Recently I was chatting with a friend and they mentioned that when I was laid off earlier this year I was in a better spot than others in the tech industry because I saw it coming and had started making plans. I was finishing off projects that could be added to my resume as accomplishments, saving money, connecting with my network, increasing my time engaging on LinkedIn, etc. So when I came across this article that seems to be making a bit of a stir, I understood.
Yes, there are still folks out there working multiple, full-time, remote jobs simultaneously. It’s unethical, sure, but can I understand it from the perspective of being ready when your first job decides to lay off a bunch of staff, including you? Absolutely.
As the CareerBuddy newsletter said when talking about this article:
Many bosses, of course, would argue that they’re paying you to work full-time. If you get your work done quickly, the traditional expectation is that you let them know you’re available to take on more tasks. You owe it to your company to put in the hours you’re being paid for — all of them.
And what did they get in return? Disappointing raises that were swallowed by inflation. Unfulfilled promises of promotions. Abrupt layoffs via a single email without any warning.
This is true, there is no doubt about that. They are redefining the transactional aspect of work into outputs other than hours worked, although they are doing it without the employer’s consent, so that is a problem. But, can you blame them for looking for backup plans in our current employment market?
Having read this, I took this context into listening to a recent Happiness Lab podcast about having friends at work. Dr. Santos started by talking about someone who wrote about not wanting to make friends at work, because of the risk of having to layoff a friend, or be accused of favoritism, etc. Laurie then went on to spend the rest of the episode talking about the research showing how important having good friends is, including at work.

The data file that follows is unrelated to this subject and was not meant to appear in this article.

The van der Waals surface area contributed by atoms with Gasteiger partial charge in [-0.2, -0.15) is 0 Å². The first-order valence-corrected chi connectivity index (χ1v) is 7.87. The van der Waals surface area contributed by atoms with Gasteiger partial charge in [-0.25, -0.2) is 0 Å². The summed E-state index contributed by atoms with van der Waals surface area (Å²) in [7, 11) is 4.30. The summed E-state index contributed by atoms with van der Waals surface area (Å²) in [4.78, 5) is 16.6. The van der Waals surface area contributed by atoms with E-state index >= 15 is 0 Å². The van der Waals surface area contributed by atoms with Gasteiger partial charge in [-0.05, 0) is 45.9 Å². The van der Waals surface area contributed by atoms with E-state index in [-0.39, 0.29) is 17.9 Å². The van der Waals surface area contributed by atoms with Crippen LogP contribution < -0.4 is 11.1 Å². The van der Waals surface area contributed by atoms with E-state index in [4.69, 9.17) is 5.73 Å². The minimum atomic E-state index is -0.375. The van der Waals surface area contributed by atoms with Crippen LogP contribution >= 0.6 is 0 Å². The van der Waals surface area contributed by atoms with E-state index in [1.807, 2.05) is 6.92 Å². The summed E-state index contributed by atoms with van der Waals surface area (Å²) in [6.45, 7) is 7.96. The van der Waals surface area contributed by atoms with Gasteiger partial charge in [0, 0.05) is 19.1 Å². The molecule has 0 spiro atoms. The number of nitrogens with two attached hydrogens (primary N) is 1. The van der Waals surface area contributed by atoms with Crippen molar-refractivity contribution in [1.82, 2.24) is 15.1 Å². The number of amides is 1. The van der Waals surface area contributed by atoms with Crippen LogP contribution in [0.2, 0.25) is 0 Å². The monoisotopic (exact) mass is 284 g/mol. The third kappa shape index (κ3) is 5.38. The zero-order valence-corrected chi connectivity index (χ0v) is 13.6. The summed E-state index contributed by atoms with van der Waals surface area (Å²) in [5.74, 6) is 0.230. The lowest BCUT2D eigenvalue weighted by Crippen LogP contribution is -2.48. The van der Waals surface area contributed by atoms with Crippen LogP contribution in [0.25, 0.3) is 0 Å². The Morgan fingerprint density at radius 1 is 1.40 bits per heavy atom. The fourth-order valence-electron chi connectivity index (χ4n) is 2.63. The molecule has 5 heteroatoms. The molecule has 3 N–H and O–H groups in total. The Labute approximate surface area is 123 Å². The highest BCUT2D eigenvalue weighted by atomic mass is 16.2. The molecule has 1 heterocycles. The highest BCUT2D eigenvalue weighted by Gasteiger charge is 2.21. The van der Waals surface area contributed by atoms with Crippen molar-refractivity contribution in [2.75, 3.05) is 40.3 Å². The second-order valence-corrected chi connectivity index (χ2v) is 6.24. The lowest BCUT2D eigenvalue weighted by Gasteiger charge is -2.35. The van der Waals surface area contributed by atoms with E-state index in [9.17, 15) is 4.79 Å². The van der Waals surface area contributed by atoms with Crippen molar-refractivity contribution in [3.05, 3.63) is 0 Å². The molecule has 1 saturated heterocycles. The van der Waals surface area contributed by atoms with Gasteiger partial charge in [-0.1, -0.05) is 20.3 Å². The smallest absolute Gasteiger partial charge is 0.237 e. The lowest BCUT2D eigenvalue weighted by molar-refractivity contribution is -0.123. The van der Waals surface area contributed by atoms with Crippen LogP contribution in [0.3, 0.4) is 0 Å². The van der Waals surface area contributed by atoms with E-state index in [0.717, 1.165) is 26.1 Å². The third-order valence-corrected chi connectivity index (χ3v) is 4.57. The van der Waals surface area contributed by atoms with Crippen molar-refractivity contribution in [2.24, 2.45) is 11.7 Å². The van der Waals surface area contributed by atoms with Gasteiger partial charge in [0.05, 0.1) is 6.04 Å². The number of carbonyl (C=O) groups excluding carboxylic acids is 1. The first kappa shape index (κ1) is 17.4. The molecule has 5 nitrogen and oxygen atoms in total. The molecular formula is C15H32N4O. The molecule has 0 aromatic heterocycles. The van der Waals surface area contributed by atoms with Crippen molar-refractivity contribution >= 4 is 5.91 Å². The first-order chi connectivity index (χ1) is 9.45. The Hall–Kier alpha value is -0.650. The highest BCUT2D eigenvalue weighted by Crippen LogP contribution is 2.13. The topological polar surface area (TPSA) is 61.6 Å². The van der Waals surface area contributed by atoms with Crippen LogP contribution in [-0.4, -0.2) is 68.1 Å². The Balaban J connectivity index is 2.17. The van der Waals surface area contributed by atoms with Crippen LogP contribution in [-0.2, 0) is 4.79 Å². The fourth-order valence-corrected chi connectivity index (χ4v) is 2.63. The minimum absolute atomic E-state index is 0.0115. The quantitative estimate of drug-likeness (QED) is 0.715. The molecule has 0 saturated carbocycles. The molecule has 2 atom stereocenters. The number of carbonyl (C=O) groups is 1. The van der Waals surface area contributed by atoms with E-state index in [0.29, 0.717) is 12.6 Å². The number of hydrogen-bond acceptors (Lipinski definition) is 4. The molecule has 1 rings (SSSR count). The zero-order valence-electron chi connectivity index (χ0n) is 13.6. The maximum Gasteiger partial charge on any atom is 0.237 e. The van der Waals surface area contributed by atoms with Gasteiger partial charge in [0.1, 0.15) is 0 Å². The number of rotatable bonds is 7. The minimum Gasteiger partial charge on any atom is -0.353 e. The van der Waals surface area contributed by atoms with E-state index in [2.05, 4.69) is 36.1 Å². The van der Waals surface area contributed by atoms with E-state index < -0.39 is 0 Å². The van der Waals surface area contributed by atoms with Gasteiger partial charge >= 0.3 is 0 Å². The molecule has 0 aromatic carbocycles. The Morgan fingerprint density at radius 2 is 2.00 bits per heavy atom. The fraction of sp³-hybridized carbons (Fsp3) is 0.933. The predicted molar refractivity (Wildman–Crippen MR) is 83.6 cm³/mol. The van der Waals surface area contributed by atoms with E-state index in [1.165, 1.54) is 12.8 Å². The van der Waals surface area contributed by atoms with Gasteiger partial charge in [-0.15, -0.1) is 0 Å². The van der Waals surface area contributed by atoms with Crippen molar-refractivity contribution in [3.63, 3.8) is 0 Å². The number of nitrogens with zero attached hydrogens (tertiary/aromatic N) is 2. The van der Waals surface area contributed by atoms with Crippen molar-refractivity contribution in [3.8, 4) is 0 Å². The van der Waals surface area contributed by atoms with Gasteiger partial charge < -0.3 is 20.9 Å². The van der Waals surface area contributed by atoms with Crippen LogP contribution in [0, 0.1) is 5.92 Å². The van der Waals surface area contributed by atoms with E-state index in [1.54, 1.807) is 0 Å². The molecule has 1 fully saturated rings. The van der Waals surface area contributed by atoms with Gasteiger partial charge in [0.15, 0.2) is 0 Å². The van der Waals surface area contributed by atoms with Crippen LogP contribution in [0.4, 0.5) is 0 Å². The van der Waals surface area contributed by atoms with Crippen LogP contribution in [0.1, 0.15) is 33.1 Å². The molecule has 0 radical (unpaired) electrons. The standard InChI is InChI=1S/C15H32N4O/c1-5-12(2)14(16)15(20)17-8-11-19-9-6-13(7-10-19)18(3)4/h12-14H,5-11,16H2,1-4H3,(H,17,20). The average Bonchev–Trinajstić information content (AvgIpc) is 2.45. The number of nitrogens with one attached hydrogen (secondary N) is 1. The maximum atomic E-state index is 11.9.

As I listened I was torn. Because I do value friendships that I’ve made everywhere, including people I have worked with in the past. Heck, I met my wife at work.
On the other hand, I bristled at the critique that this approach seemed like a very mercenary approach to the workplace because we all should take a more mercenary approach to our workplaces. It is clear that employers are taking a mercenary approach to it, why shouldn’t we? Our work is transactional, even if we do have friends there.
So yeah, there are benefits to making friends at work, online, at the coffee shop, etc. The benefits of having good friends are immense and there’s no reason to avoid making friends at work. There’s also nothing wrong with admitting that you don’t really like the people you work with enough to make friends with them. It’s a job.
In the end that’s the thing that I think causes so much confusion. When I hear people talking about how much more effective employees are when they make friends at work, it makes my hair stand on end a bit. Because the benefits of having good friendships don’t exist solely to make us better workers. We’re more than our work. Our work is a transaction that we take part in every day. We do work, our employer pays us. We shouldn’t let any kind of friendship or supposed loyalty blind us to that fact either. When our employers don’t consider the money they pay to be worth the work that we are doing, for whatever reason they have to think that, they have shown an uncanny willingness to let us go. There is no loyalty from that end of things and so no loyalty is deserved from the other end of the transaction either.
Make friends at work because you enjoy some of the people you work with, and being connected to good friends is good for our health and happiness. But never forget the transaction that is taking place every day of your employment, either.
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